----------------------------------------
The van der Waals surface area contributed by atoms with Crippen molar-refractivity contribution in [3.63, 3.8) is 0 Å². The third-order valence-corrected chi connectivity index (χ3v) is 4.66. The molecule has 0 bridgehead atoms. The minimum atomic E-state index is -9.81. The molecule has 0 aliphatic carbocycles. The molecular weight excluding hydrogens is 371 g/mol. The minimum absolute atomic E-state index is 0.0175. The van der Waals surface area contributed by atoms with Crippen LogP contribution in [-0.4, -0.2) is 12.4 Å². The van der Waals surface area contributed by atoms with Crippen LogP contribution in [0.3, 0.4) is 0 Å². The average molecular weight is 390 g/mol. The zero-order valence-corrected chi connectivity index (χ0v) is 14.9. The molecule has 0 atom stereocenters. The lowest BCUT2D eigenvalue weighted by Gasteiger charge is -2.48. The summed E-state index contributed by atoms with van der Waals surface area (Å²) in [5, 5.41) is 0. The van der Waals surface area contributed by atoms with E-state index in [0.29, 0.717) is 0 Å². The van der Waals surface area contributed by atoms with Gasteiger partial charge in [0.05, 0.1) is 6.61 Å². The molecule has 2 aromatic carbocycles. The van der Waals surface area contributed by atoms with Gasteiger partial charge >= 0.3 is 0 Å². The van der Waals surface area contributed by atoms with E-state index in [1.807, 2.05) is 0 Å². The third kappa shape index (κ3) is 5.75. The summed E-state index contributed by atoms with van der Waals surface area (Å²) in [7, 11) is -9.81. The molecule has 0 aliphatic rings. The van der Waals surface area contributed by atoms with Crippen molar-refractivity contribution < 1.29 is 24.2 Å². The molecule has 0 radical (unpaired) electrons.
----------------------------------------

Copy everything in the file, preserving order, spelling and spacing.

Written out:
The van der Waals surface area contributed by atoms with Crippen molar-refractivity contribution in [3.63, 3.8) is 0 Å². The third-order valence-corrected chi connectivity index (χ3v) is 4.66. The molecule has 0 bridgehead atoms. The minimum atomic E-state index is -9.81. The molecule has 0 aliphatic carbocycles. The molecular weight excluding hydrogens is 371 g/mol. The minimum absolute atomic E-state index is 0.0175. The van der Waals surface area contributed by atoms with Crippen LogP contribution in [-0.4, -0.2) is 12.4 Å². The van der Waals surface area contributed by atoms with Crippen LogP contribution in [0.3, 0.4) is 0 Å². The average molecular weight is 390 g/mol. The zero-order valence-corrected chi connectivity index (χ0v) is 14.9. The molecule has 0 atom stereocenters. The lowest BCUT2D eigenvalue weighted by Gasteiger charge is -2.48. The summed E-state index contributed by atoms with van der Waals surface area (Å²) in [5, 5.41) is 0. The van der Waals surface area contributed by atoms with E-state index in [0.29, 0.717) is 0 Å². The van der Waals surface area contributed by atoms with Gasteiger partial charge in [0.05, 0.1) is 6.61 Å². The molecule has 2 aromatic carbocycles. The van der Waals surface area contributed by atoms with Gasteiger partial charge >= 0.3 is 0 Å². The van der Waals surface area contributed by atoms with E-state index in [1.807, 2.05) is 0 Å². The third kappa shape index (κ3) is 5.75. The summed E-state index contributed by atoms with van der Waals surface area (Å²) in [7, 11) is -9.81. The molecule has 0 aliphatic rings. The van der Waals surface area contributed by atoms with Crippen molar-refractivity contribution < 1.29 is 24.2 Å². The molecule has 0 radical (unpaired) electrons.